With a few minutes to go Buckley asked me to get ready to play. "Fuck off," I said, "I'm not going on." We argued, but in the end Buckley insisted. He just wanted me to hear everyone booing me, knowing I was going the next day. Because of that couple of minutes I was cup-tied. Bristol City reached the semi-finals that season, and I couldn't play.
On his reputation in Grimsby
Next time you go to a game, take a banner saying "Scott McGarvey says hello". You'll get pelted.
I played 50, 60 times for Grimsby [more than for any of his other nine clubs]. That's something you can't take away. Despite everything that was going on, the manager thought I was worth picking 50, 60 times. If I was fit, if I wasn't suspended, I was picked.
You need mental strength to play at home
People at Grimsby had gone from watching good players to ones who weren't really good enough. There wasn't the mood that if we were a goal down, or drawing, ten minutes to go, the fans would get behind you, urge you forward to get something out of the game.
There was a big difference between playing at home and away. It's not really different like that at Grimsby from anywhere. The away crowd are always with you, always ready to get behind you. At home there's more pressure. A lot of players don't have the character to play well in front of a home crowd. It might not be a question of talent – it's about having a big enough character to take that pressure.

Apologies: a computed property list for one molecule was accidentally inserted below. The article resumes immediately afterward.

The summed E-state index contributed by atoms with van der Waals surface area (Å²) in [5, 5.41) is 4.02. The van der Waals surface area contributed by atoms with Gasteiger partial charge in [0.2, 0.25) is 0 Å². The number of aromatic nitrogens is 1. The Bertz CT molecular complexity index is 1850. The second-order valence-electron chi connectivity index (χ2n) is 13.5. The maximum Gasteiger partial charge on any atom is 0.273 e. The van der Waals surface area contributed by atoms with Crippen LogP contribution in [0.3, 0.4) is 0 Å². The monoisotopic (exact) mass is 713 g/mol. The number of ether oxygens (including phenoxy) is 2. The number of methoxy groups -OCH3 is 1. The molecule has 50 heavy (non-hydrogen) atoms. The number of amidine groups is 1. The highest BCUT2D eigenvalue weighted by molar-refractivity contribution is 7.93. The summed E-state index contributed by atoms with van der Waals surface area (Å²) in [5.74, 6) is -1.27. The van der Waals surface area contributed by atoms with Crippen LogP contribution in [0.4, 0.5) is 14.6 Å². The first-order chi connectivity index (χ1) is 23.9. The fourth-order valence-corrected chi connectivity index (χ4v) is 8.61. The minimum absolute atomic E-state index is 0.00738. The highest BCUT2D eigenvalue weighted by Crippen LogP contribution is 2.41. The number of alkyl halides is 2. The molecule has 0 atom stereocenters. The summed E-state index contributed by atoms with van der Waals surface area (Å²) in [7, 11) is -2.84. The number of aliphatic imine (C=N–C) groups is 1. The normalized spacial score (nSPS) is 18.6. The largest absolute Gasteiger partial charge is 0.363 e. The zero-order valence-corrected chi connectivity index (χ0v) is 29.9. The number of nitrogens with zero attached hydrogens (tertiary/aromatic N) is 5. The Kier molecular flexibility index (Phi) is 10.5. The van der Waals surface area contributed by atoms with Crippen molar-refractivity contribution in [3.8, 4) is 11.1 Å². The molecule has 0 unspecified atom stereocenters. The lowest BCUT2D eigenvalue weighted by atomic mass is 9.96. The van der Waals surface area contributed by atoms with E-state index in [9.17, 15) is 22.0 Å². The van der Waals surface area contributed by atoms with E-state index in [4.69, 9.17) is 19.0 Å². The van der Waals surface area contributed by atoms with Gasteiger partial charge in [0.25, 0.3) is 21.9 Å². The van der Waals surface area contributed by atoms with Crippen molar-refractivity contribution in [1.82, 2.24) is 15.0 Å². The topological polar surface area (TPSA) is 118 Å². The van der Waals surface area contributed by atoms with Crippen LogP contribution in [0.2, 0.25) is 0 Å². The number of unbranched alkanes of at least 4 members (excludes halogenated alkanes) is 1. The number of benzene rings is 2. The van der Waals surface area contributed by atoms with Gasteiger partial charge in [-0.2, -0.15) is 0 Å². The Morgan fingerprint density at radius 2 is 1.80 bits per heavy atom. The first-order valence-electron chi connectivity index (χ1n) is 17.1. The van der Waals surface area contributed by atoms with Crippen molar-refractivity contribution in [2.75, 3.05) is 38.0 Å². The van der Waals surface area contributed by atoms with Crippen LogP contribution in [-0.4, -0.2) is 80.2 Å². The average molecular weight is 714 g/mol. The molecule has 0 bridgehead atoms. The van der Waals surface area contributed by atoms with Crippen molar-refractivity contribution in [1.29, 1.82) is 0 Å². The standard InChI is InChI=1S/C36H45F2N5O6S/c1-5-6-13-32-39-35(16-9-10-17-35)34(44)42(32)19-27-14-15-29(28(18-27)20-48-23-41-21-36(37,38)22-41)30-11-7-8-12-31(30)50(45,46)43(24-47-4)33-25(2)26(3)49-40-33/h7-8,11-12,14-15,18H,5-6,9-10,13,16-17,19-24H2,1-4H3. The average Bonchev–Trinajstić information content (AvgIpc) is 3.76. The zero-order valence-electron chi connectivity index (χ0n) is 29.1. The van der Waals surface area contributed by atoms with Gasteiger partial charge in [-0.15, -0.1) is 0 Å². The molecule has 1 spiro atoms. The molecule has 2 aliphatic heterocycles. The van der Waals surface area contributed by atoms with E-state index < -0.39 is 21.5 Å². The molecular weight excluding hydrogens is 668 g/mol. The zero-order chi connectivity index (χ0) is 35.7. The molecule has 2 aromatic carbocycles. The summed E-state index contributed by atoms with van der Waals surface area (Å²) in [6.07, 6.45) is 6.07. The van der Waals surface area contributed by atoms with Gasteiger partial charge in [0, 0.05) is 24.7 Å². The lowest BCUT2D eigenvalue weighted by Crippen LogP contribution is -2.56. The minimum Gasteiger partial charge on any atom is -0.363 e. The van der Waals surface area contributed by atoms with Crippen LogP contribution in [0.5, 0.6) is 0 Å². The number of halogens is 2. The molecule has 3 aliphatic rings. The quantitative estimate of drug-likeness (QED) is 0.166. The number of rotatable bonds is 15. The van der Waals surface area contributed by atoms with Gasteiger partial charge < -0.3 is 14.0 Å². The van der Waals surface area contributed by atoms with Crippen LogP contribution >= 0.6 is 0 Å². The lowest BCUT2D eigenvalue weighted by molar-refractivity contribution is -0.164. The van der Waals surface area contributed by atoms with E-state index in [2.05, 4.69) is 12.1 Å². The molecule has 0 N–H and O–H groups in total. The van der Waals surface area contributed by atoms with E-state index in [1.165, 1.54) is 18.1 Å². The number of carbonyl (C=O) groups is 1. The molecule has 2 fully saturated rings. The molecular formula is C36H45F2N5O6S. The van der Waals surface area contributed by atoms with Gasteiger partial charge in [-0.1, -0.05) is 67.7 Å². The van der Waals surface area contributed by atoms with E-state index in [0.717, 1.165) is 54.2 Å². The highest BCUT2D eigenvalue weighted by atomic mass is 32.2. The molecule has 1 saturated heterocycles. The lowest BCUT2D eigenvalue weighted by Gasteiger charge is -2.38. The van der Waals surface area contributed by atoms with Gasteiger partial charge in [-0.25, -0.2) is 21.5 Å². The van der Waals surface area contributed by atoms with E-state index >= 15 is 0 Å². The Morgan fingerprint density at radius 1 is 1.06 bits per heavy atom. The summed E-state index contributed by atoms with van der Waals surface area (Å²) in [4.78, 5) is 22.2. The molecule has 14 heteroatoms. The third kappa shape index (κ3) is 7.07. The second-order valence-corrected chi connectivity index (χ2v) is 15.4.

You run out and the teams are announced, and maybe there's a bit of a groan when your name is read out, and straight away you are on a downer. Then you are hoping to get a good touch in early, do something well, get people on your side.
A few years ago, I was watching Man United in one of the executive boxes. These two were giving Ryan Giggs abuse every time he touched the ball. I made for them after. I told them: "You don't realise, Giggs will touch the ball more times than anyone else on the pitch. He's not going to make something happen every time." Of course, at Old Trafford, the personal abuse is going to be drowned out in all the noise. But also, a player like Giggs has the mental strength to block out the abuse, and just carry on doing the right thing for his team.
On life in Cleethorpes
I was travelling from Manchester. I'd maybe be put up in Cleethorpes the odd night each week. Looking back, I wish I'd moved, but the money they were paying me wasn't really enough and I'd just got married. After two, two and a half hours in the car, I'd have to ask someone to have a steaming hot bath ready for me when I got out the car, just to ease my back before I could train.
I had many a good night out in Cleethorpes. There was no fighting. I'm a sociable guy and if someone wants to spend time with me I will. A few people would say some stuff but I enjoyed the banter and at the end they'd say: "You're OK, Scott," whatever they thought of me on the pitch.